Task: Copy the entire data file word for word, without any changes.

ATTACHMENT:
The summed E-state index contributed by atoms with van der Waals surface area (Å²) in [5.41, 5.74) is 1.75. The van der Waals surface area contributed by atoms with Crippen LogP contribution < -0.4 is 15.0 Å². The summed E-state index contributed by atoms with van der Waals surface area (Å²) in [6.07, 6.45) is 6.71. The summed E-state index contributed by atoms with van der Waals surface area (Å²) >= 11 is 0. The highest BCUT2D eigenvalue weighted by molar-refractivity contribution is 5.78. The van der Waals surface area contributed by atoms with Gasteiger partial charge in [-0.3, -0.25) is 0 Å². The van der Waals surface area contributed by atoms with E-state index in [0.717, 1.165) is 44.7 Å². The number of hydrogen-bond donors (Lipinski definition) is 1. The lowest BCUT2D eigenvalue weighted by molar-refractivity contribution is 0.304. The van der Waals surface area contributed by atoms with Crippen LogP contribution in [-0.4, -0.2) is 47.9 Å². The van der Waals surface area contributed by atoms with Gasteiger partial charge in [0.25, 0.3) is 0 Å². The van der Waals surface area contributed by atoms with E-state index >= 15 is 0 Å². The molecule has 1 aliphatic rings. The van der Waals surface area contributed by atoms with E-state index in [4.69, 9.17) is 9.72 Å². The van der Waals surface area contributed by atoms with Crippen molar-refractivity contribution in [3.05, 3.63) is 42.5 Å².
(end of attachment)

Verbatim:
The summed E-state index contributed by atoms with van der Waals surface area (Å²) in [5.41, 5.74) is 1.75. The van der Waals surface area contributed by atoms with Crippen LogP contribution < -0.4 is 15.0 Å². The summed E-state index contributed by atoms with van der Waals surface area (Å²) in [6.07, 6.45) is 6.71. The summed E-state index contributed by atoms with van der Waals surface area (Å²) >= 11 is 0. The highest BCUT2D eigenvalue weighted by molar-refractivity contribution is 5.78. The van der Waals surface area contributed by atoms with Gasteiger partial charge in [-0.3, -0.25) is 0 Å². The van der Waals surface area contributed by atoms with E-state index in [0.717, 1.165) is 44.7 Å². The number of hydrogen-bond donors (Lipinski definition) is 1. The lowest BCUT2D eigenvalue weighted by molar-refractivity contribution is 0.304. The van der Waals surface area contributed by atoms with Crippen LogP contribution in [-0.4, -0.2) is 47.9 Å². The van der Waals surface area contributed by atoms with Gasteiger partial charge in [0.25, 0.3) is 0 Å². The van der Waals surface area contributed by atoms with E-state index >= 15 is 0 Å². The molecule has 1 aliphatic rings. The van der Waals surface area contributed by atoms with E-state index in [4.69, 9.17) is 9.72 Å². The van der Waals surface area contributed by atoms with Crippen molar-refractivity contribution in [3.05, 3.63) is 42.5 Å².